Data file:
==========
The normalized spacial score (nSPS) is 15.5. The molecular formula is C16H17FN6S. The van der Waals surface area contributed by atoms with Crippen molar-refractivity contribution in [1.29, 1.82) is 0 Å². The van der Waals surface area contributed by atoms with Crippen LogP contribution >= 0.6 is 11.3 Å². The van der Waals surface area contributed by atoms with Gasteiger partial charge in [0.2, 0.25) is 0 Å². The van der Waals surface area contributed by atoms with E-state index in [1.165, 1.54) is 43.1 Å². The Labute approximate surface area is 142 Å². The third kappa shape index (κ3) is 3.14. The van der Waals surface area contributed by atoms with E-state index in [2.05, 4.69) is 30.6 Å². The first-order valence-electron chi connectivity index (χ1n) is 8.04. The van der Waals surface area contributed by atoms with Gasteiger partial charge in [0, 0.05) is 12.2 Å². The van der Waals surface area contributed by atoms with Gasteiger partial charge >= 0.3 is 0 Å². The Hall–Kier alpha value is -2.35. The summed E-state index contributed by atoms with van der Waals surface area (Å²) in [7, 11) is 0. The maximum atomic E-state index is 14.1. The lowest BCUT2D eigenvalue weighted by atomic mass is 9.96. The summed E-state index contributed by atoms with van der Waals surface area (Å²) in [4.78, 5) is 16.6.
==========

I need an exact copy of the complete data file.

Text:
The normalized spacial score (nSPS) is 15.5. The molecular formula is C16H17FN6S. The van der Waals surface area contributed by atoms with Crippen molar-refractivity contribution in [1.29, 1.82) is 0 Å². The van der Waals surface area contributed by atoms with Crippen LogP contribution >= 0.6 is 11.3 Å². The van der Waals surface area contributed by atoms with Gasteiger partial charge in [0.2, 0.25) is 0 Å². The van der Waals surface area contributed by atoms with E-state index in [1.165, 1.54) is 43.1 Å². The Labute approximate surface area is 142 Å². The third kappa shape index (κ3) is 3.14. The van der Waals surface area contributed by atoms with E-state index in [2.05, 4.69) is 30.6 Å². The first-order valence-electron chi connectivity index (χ1n) is 8.04. The van der Waals surface area contributed by atoms with Gasteiger partial charge in [0, 0.05) is 12.2 Å². The van der Waals surface area contributed by atoms with Gasteiger partial charge >= 0.3 is 0 Å². The Hall–Kier alpha value is -2.35. The summed E-state index contributed by atoms with van der Waals surface area (Å²) in [7, 11) is 0. The maximum atomic E-state index is 14.1. The lowest BCUT2D eigenvalue weighted by atomic mass is 9.96. The summed E-state index contributed by atoms with van der Waals surface area (Å²) in [4.78, 5) is 16.6.